While most organisations now like to parade ‘diversity’ as one of their core values, many workers are still uncomfortable with ‘standing out’ and often have to alter their behaviour, habits, values to be liked and become a part of the team. Snéha Khilay argues such work environment is exclusionary.
Most of us acknowledge that our upbringing, education, experiences, religious backgrounds and beliefs provide us with perspectives that shape us. Our perspectives become our values – what is important and acceptable to us. In turn this affects our behaviour and how we interact with others. What about situations when you get caught up in what I call ‘Need to be liked’ syndrome and behave in a manner that causes you discomfort but nonetheless continue to do so, whilst losing sight of strongly held values/perspectives?
Amir works for a large, well known accountancy firm. His team culture is to unwind with drinks on a Friday evening, to catch-up informally on topical, work-related issues. Amir feels uncomfortable about going to the pub, because he doesn’t like to be in an environment that serves alcohol; it also means that he can’t attend mosque for Friday prayers. However, Amir feels that if he doesn’t go, he won’t get informal updates about organisational changes, potential promotion opportunities and so on. Amir believes that if he does not attend the Friday evening drinks, he will be kept out the loop and therefore, feel excluded by his colleagues and managers. So he continues to behave in a manner which is in conflict with his beliefs and values.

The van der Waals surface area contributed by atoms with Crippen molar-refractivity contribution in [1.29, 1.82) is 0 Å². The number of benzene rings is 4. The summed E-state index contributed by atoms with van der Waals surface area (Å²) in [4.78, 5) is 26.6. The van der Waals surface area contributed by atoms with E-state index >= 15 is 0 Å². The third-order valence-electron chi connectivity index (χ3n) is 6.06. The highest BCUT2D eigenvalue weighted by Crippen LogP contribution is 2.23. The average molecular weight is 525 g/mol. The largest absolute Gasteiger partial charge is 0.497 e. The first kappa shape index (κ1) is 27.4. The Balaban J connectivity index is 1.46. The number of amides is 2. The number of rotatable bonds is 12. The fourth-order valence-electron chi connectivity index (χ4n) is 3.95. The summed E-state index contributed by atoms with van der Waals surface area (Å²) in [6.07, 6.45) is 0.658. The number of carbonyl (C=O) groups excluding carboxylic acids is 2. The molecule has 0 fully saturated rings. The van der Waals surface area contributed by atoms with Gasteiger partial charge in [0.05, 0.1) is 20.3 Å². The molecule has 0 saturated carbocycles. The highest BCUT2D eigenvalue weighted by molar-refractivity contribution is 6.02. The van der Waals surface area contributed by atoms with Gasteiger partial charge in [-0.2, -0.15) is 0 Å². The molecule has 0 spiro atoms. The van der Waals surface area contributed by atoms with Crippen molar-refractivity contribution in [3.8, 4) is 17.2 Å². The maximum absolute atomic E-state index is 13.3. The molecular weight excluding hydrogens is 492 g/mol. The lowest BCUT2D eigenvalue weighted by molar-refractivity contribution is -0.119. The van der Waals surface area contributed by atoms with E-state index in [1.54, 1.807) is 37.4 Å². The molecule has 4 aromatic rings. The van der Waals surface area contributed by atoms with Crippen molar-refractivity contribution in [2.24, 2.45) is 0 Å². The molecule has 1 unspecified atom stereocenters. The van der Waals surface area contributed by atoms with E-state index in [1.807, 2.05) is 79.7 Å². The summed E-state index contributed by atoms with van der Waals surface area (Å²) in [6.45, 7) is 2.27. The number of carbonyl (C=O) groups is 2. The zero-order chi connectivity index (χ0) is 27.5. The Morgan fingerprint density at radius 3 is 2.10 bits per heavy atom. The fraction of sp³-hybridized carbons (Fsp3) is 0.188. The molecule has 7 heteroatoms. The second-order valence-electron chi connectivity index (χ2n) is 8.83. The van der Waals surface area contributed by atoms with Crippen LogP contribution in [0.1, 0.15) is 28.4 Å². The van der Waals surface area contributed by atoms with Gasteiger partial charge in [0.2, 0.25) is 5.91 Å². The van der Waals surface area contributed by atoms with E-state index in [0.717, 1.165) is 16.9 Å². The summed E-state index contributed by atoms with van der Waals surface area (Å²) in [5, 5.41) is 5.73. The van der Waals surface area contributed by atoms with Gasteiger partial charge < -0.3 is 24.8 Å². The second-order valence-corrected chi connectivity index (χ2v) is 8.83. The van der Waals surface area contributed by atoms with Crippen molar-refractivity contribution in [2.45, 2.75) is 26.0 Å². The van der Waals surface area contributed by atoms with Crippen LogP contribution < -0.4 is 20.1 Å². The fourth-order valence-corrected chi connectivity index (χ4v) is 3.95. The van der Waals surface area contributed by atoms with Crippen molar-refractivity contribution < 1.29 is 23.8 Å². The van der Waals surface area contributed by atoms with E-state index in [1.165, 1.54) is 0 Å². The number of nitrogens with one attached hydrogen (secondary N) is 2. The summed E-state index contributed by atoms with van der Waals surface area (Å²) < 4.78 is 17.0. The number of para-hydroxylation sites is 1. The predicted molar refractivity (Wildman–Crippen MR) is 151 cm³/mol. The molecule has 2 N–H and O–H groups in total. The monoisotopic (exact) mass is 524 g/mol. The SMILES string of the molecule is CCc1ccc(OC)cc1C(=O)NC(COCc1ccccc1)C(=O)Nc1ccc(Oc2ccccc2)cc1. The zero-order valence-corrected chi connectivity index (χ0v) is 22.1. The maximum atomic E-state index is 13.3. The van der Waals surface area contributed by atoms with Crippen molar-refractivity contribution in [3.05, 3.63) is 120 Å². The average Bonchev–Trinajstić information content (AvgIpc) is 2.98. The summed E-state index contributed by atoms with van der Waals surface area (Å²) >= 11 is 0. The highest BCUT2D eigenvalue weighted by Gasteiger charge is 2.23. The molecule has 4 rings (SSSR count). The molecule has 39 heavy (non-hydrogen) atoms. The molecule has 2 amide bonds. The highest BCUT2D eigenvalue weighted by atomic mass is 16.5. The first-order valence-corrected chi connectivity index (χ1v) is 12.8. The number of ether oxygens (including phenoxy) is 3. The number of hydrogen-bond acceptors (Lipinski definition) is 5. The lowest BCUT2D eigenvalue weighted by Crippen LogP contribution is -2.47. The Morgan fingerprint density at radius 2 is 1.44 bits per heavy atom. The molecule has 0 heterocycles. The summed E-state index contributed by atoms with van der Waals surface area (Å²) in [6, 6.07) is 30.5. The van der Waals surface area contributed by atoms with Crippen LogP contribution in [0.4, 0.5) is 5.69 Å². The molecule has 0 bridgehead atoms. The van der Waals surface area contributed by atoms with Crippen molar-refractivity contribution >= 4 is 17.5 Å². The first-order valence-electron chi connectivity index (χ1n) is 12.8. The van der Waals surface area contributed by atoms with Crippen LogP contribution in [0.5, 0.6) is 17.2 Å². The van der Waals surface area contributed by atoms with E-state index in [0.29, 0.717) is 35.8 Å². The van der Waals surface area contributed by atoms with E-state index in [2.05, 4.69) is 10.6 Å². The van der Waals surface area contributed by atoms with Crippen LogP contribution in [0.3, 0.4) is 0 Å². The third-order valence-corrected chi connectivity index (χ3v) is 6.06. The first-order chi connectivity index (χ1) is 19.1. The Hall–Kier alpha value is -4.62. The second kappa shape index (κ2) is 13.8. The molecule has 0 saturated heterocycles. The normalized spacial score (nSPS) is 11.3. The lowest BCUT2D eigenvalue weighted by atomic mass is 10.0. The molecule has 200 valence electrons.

Although we live in a multicultural society and numerous large organisations wave the diversity banner with pride (and a degree of smugness?) parading, ‘We’ve got it right; Our staff have been trained; Our policies emphasise valuing diversity and Our (large) HR department promotes equality’, the ‘Need to be liked’ syndrome can still lurk uncomfortably in the organisations’ corridors. People fear that if they stray from the norms of their team, department or organisation, they will, however subtly, be criticised and/or excluded in some way. By failing to live up to these (perceived?) social norms and standards, the fear of ‘being excluded’ by others means that we sometimes behave in ways that do not align with our core values.
Some colleagues feel the need to base their work lives on the tacit acceptance of their colleagues. This may be someone gay who tolerates homophobic comments or an older colleague working in an office where ageist comments are the norm. The principles behind this thinking and behaviour is that it is important to be part of a group, have a sense of belonging, be included in the hub of information. This eventually drives people to look, behave and sound like everyone else even though this is at odds with who they feel themselves to be.
We are so accustomed to disguise ourselves to others, that in the end, we become disguised to ourselves. – François de La Rochefoucauld